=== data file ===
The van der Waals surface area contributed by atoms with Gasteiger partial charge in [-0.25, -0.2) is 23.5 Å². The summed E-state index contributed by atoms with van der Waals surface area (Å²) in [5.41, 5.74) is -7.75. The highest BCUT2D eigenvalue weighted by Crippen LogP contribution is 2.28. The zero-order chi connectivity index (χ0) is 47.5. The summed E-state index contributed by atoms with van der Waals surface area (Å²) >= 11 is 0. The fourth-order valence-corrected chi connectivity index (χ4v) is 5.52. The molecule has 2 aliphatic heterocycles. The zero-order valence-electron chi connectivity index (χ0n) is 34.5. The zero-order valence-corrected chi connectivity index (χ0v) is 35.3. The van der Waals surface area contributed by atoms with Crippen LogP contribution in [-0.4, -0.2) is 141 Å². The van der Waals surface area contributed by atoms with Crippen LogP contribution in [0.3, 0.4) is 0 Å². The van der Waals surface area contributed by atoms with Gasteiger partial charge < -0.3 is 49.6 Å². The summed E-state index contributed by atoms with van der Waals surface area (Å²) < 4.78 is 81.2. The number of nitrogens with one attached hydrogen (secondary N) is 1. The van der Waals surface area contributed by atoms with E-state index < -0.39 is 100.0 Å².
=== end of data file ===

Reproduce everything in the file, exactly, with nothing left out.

The van der Waals surface area contributed by atoms with Gasteiger partial charge in [-0.25, -0.2) is 23.5 Å². The summed E-state index contributed by atoms with van der Waals surface area (Å²) in [5.41, 5.74) is -7.75. The highest BCUT2D eigenvalue weighted by Crippen LogP contribution is 2.28. The zero-order chi connectivity index (χ0) is 47.5. The summed E-state index contributed by atoms with van der Waals surface area (Å²) >= 11 is 0. The fourth-order valence-corrected chi connectivity index (χ4v) is 5.52. The molecule has 2 aliphatic heterocycles. The zero-order valence-electron chi connectivity index (χ0n) is 34.5. The zero-order valence-corrected chi connectivity index (χ0v) is 35.3. The van der Waals surface area contributed by atoms with Crippen LogP contribution in [-0.4, -0.2) is 141 Å². The van der Waals surface area contributed by atoms with Crippen LogP contribution in [0.3, 0.4) is 0 Å². The van der Waals surface area contributed by atoms with Gasteiger partial charge < -0.3 is 49.6 Å². The summed E-state index contributed by atoms with van der Waals surface area (Å²) < 4.78 is 81.2. The number of nitrogens with one attached hydrogen (secondary N) is 1. The van der Waals surface area contributed by atoms with E-state index < -0.39 is 100.0 Å².